The added tension is not measured in percentages, it is measured in pounds of pressure. You can't do the tension to structure calculation work in the design unless you have hard numbers on string tension. And you are correct Ricardo being that lower tension basses are added, the guitar can sustain the added tension without much modification. The average Conde' with a slightly thicker top can handle it fine. The real place it needs the bit of help is the first transverse brace above the sound hole. That one needs to be beefy to keep the neck body connection integrity, it takes a lot of loading. And the neck itself is important, but with carbon fiber spars the neck can be fabricated to remain stiff and straight.

Adding one lower bass on a seven string, I use d'Darrio silver overwound 0.54 or 0.56, creates an average of 15 lbs of added tension when tuned between D and low C, tuning to low B or A is possible, but at that low pitch the string is not adding significant loading to the bridge. The general rule is, as pitch goes down and string diameter goes thicker, tension drops. One string at 0.56 tuned to D or lower and distributed over the bridge through the top, using carbon fiber and making the transverse bar robust you can safely leave the top graduations the same as any medium built flamenco guitar. And adding two basses increases the loading by double, but again it is moderated by the pitch and string diameter as well as being distributed by the bridge. You have to find out the numbers in pounds of pressure and make calculations based on the strength of the woods you'll be using and the bracing design.

Speaking of tuning, a flamenco or any intended use extended range guitar with 7 to 10 strings could also use a kind of 'reentrant' tuning. Many ten string players use one of several type of reentrant tuning schemes.

Here: http://en.wikipedia.org/wiki/Reentrant_tuning

Yepes tuning: http://en.wikipedia.org/wiki/Ten-string_classical_guitar_of_Yepes#Tunings

You can study those Wiki entries and see that tunings do not always descend in regular diatonic order, they can be broken into many different combinations of chromatic, diatonic and reentrant possibilities. Tuning orders are a source of never ending discussion for extended range guitarists when they talk about how to match a tuning to a certain piece they want to play, like piano transcriptions. Or how different tunings effect the overtone production of a particular instrument, or even for composing where the composer wants to utilize specific pedal tones, etc.

The famous 'Brahms Guitar' designed by David Rubio for Paul Galbraith is an extended range guitar with 8 strings which was designed to sustain a low A string and be able to play piano transcriptions. We have to remember David Rubio began as a flamenco guitarist, then a flamenco guitar builder and then he eventually became a violinmaker. So if you have an inclination to use an extended range guitar, maybe your own musical compass is being limited by the genre of flamenco and you need move outside. Sometimes we don't see that life is about making connections to the next thing and instead we grasp to make something work in the wrong genre, musically speaking. If you are drawn to a certain sound of instrument and it does not fit cleanly into the genre you are working in then you have the choice to follow the sound and transcend the genre, or let that go and deepen your roots in one genre. Both ways are legitimate ways to grow. I have seen players contemplate taking on extended range guitars and these questions arise over and over. You can only answer them for your self.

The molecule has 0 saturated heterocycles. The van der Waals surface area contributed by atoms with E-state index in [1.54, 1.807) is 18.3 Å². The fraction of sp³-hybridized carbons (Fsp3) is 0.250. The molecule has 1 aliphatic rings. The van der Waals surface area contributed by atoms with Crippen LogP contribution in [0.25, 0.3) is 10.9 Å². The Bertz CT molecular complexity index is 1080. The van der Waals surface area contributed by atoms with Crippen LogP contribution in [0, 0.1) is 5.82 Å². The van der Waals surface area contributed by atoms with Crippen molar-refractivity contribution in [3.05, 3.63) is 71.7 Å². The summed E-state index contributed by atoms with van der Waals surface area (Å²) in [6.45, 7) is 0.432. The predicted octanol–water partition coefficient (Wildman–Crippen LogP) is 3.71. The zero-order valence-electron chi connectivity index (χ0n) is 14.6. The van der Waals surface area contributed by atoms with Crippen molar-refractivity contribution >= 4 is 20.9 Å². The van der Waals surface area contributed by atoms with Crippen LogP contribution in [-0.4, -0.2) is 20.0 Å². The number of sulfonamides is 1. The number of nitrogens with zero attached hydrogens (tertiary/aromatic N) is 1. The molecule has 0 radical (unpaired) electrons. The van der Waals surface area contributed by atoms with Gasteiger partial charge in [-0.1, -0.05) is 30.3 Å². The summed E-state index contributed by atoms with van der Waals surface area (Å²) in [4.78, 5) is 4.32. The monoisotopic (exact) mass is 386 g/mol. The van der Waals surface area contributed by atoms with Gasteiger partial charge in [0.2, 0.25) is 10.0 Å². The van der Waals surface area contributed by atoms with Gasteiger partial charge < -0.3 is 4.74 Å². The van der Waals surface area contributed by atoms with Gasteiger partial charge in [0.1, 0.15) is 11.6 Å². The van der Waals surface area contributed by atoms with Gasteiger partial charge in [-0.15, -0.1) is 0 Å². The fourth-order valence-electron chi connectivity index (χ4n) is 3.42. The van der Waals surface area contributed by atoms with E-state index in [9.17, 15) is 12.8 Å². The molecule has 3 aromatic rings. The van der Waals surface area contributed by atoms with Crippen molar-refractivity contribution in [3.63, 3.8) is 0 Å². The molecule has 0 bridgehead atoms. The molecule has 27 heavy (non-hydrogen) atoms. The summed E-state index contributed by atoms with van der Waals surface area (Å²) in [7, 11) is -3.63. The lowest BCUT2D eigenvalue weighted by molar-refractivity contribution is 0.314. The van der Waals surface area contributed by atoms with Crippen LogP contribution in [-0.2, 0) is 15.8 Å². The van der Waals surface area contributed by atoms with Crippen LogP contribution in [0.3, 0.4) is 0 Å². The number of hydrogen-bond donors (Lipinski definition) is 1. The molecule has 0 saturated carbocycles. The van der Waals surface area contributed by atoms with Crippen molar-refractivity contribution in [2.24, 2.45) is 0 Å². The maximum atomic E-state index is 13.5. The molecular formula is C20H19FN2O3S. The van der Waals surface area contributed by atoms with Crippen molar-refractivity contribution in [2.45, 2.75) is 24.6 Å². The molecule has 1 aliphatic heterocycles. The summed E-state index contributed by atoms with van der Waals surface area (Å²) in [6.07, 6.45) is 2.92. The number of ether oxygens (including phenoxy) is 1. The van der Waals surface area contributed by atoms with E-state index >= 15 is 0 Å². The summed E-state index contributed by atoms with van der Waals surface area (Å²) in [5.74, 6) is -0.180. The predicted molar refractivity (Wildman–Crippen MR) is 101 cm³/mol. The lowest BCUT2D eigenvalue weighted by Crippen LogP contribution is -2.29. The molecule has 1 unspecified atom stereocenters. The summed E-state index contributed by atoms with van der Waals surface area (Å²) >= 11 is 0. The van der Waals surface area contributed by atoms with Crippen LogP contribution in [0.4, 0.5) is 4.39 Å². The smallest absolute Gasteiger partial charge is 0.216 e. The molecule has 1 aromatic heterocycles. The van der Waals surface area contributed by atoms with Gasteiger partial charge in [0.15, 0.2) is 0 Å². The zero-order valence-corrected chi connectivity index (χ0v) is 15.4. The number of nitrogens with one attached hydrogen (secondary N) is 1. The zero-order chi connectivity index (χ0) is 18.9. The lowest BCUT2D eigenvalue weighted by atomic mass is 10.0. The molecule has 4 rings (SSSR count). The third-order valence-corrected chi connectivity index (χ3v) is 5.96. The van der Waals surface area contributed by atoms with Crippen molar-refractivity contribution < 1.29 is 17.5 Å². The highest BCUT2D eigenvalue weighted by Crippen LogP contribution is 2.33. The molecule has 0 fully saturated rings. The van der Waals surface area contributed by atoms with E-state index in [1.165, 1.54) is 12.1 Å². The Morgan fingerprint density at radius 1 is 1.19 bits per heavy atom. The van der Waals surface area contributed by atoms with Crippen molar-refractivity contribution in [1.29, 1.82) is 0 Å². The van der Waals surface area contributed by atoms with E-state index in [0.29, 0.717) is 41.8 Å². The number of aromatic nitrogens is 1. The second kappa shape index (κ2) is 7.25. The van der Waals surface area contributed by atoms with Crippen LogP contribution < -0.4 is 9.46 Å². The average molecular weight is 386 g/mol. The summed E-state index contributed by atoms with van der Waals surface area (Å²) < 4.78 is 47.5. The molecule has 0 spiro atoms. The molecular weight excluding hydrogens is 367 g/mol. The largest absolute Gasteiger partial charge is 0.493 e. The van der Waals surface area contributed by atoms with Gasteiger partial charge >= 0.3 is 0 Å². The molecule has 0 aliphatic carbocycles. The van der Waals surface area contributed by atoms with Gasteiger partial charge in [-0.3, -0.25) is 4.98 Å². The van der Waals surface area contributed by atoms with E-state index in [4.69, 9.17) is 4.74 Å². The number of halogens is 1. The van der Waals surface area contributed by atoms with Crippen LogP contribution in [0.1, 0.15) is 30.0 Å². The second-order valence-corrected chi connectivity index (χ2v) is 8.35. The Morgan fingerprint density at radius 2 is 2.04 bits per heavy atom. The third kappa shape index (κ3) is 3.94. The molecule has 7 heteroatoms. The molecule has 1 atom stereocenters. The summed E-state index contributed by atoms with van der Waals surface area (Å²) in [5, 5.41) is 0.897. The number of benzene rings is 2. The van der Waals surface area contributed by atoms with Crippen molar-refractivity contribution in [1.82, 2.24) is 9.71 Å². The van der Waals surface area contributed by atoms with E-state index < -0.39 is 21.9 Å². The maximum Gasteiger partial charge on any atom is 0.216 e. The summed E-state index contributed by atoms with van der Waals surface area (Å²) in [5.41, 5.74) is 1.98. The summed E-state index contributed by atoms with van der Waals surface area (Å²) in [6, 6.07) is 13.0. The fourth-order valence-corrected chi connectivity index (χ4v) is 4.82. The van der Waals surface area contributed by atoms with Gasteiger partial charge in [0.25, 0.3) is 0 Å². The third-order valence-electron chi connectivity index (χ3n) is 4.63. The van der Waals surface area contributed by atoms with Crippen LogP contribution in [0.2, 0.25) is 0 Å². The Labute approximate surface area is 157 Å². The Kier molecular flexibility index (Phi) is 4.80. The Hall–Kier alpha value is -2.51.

You can also experiment with reentrant tunings on your present six string guitar. That may not be a practical way of doing flamenco, but if you think back to the Baroque guitar where there is still a lot of rasgueado in the music, you can consider that it uses a form of reentrant tuning. The rasgeo and the reentrant tuning are historically concurrently played. This may not be regular flamenco tuning, but in experimenting with non standard tunings you may learn more about chord voicing in standard tuning. It's my understanding that many of the flamenco guitarists we know at the top of the game have used non standard tunings and have gone back and forth between standard and non standard and moved falseta material over the tuning borders.


As far as longevity of extended range guitar structures I did some research work on that. I calculated the string tensions and then did the cross referencing with some makers who had practical experience over a period of more than 30 years with extended range guitars and everyone agreed that is was a workable plan at tensions I found to create a flamenco structured seven string. And I have built four of them to date and all were very successful and are being played by customers who are pleased with them. The fifth as I mentioned is classical and the top and braces reflect a more structured top. That guitar does not have a flamenco sound or feel as is was made with a stiff modified lattice structure. It does have a sweet sound, amazing intonation and no wolfy notes. It was made for a composer to record his own music with.